Once the decision has been made to lease a nurse mare, several key steps should be followed. Although few risks surround the acquisition of a nurse mare, those that loom can be devastating. The primary concern, beyond that of her disposition and willingness to accept a foal that is not her own, is the nurse mare's health. While the urgency of the matter may seem to outweigh the importance of health documentation, foal owners should insist on a vaccination and deworming history of the mare, in addition to test results for equine infectious anemia (negative Coggins test).


Foal owners may also require a nurse mare to have a comprehensive immunization battery, not simply bare-bones vaccinations. A vaccination for strangles, for instance, is not one typically given to broodmares, but imagine the widespread implications of a strangles outbreak at a Thoroughbred nursery. This is precisely what happened on one Japanese stud. A nurse mare was diagnosed with strangles after being introduced to the farm. As a result of her infection, three foals and four yearlings developed clinical signs of strangles within the next six weeks and required costly veterinary treatment. Once the nurse mare arrives at the farm, she should be kept away from other mares for at least seven days and preferably 21 days. This precaution will protect resident horses from the spread of pathogens, including equine herpes virus-1, which could cause a storm of abortions.


A once-over by a veterinarian is also imperative, particularly if the mare was delivered with little history of preventive medicine. The veterinarian can formulate an appropriate vaccination and deworming protocol that dovetails with procedures already in place on the farm. Mares that will be bred to teasers, stallions maintained on breeding farms to detect estrus and jump maiden mares, should be vaccinated against equine viral arteritis (EVA), a highly contagious disease.


Of course, accurate record keeping is a reciprocal kindness. Horsemen who utilize nurse mares should be able to document all health care given while the mare was providing her services at the foal owner's farm. Cooperation between the owners of the foal and the nurse mare will also prevent duplication of vaccinations and deworming.



Nurse mares are well aware that the babies introduced to them are not their own, but their willingness to adopt a foal is a compliment to their disposition and maternal instincts. Mares are typically placed in specially designed stocks or are otherwise restrained while the foal nurses the first few times.


Particularly docile mares may only need to be restrained through a few nursing bouts before being turned loose with the foal. The mare and foal should be observed carefully for several hours to ensure the bond between them is established. Once acceptance is achieved, most nurse mares will then treat foals as their own.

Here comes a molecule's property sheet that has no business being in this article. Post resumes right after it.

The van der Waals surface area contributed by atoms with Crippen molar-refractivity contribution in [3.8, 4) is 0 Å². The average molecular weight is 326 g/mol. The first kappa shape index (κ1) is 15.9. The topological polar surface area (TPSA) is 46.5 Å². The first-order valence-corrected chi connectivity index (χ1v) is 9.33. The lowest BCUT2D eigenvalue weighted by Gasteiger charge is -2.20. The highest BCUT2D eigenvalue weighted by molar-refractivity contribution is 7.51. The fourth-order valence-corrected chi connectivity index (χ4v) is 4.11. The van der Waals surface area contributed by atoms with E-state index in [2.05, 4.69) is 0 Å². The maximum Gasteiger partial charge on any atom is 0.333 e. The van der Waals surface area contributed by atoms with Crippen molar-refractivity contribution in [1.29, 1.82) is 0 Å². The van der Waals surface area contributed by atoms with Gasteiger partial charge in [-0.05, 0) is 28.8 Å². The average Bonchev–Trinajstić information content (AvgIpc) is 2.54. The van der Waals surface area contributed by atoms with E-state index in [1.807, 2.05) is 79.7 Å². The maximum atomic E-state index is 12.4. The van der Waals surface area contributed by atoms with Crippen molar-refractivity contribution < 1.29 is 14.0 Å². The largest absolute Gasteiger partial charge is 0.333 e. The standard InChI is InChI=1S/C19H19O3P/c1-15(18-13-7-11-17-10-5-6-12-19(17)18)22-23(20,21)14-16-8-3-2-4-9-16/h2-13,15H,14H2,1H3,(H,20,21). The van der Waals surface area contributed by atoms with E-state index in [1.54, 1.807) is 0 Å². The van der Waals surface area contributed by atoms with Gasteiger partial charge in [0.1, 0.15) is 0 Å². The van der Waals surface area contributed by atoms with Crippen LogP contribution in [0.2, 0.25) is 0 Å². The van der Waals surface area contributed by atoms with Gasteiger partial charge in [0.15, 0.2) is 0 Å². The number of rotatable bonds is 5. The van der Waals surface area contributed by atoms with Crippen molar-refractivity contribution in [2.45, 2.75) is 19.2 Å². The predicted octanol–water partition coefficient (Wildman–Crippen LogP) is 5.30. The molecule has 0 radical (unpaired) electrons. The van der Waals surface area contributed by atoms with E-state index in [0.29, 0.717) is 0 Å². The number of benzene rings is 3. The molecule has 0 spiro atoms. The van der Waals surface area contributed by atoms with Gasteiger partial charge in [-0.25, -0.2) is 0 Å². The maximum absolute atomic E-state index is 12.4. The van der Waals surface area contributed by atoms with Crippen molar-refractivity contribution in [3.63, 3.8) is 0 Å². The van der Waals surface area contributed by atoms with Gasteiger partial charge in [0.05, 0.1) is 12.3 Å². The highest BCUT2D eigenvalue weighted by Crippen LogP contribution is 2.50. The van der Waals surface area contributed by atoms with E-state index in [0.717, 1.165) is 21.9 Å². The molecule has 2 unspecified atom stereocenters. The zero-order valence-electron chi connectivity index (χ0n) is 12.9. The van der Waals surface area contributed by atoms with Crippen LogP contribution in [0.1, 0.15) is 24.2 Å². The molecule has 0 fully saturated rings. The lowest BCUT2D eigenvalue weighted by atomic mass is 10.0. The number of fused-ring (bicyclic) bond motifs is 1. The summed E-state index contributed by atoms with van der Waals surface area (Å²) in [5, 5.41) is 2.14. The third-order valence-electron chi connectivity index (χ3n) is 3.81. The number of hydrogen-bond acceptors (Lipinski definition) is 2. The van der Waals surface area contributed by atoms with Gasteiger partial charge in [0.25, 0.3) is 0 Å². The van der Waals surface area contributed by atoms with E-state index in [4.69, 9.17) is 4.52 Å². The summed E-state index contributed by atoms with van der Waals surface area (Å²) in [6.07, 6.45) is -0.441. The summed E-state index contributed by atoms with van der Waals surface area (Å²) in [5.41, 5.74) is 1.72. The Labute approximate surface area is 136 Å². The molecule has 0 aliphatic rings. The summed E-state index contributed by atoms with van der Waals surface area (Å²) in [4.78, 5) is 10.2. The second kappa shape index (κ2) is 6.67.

The Question of Overnutrition

Draft mares usually produce abundant quantities of milk. As such, there has been a suggestion that draft mares may not be the most appropriate foster mares for foals of light horse breeding such as Thoroughbreds and Standardbreds. Milk production is thought to be directly correlated to body weight; mares provide approximately 3% of their body weight in milk to their offspring each day. Therefore, a typical 1,300-pound Thoroughbred broodmare may generate 39 pounds of milk. If a Thoroughbred foal is weaned onto a draft mare that tips the scales at approximately 1,800 pounds and is capable of producing 54 pounds of milk daily, what effect will this have on the foal?


The growth rate of foals is dependent on energy and protein intake. Rapid growth rate resulting from overconsumption of these nutrients may predispose foals to skeletal problems including osteochondritis dissecans.


In a study conducted by Kentucky Equine Research, growth rates of foals raised on nurse mares were compared to growth rates of foals raised on their natural dams and growth rates of foals weaned at five days of age and fed milk replacer. The foals raised on nurse mares were larger than the other groups of foals at the end of at the six-month study, and they grew faster during the first three months of age.


The stage of lactation of the nurse mare is also a pertinent consideration. In addition to antibody levels, mares produce more protein and lipids in their milk immediately following foaling. These levels decrease over the ensuing weeks. For example, the protein content of mare's milk drops from 2.7% during the first month of lactation to 1.8% during the fourth month. If a newborn foal is placed on a nurse mare in her fifth month of lactation, the mare's milk may not contain adequate quantities of essential nutrients.


The Bottom Line

Mare owners often pay about $1000 for the services of a nurse mare, with some suppliers collecting more for a one season lease. Of course, the mare owner is responsible for caring for the mare throughout lactation, so any blacksmith, veterinary, and feed expenses must be figured into the final calculation. But this is a pittance considering that many foals placed on nurse mares may be worth thousands and perhaps millions of dollars.


In addition to everyday expenses, mare owners are expected to return the mare in foal. The owners of nurse mares are usually not particular about what stallions are used for rebreeding. Teasers are generally used to breed back these mares.


Raising foals is a life-enriching experience for many horsemen. More likely than not, the services of a nurse mare will not be required. When nurse mares are needed, however, they truly offer compromised foals a link to life.